This section is from the book "The Gardener's Monthly And Horticulturist V26", by Thomas Meehan. See also: Four-Season Harvest: Organic Vegetables from Your Home Garden All Year Long.
Since sending the brief note (page 229, Aug. G. M.) on "Variation in Feverfew," or cross-fertilization, as I regarded it, but which the Editor seemed to think quite impossible, I find among the seedlings planted out two plants which present every indication of being crosses between the Matricaria Pyrethrum, Parthenium aureum, or Golden Feverfew. The plants in growth and flower resemble the Matricaria, but have the yellow foliage of the Golden Feverfew, and are of dwarfish habit, forming compact plants not exceeding ten inches in height, and literally covered with the double-white flowers of the Matricaria, which have been produced continuously from the time the plants were three inches high, from seed, producing flowering plants the first season.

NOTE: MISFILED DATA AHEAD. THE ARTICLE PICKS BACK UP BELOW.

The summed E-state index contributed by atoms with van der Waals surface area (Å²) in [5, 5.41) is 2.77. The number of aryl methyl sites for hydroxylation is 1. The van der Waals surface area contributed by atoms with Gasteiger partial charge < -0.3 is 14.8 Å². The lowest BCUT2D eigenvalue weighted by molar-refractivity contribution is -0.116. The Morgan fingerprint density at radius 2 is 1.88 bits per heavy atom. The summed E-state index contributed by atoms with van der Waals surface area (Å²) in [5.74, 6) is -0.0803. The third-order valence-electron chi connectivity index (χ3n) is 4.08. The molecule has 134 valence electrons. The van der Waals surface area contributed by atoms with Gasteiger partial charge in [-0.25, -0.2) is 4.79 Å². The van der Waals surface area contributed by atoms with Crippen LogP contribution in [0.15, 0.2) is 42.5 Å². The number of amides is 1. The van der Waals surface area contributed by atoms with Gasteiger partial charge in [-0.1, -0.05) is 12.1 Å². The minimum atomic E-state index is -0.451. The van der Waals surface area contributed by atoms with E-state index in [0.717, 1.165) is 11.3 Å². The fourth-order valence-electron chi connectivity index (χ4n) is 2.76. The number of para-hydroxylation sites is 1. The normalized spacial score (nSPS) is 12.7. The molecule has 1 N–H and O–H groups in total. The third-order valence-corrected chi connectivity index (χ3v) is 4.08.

New Albany, Ind.
[It was not the intention to convey the idea that the suggested crossing was impossible - only unlikely. For reasons given in our last, it is probable that all compound flowers are fertilized from pollen from the same plant; and then there is no necessity for assuming cross-fertilization when we know how widely plants vary even when known to be self-fertilized. - Ed. G. M].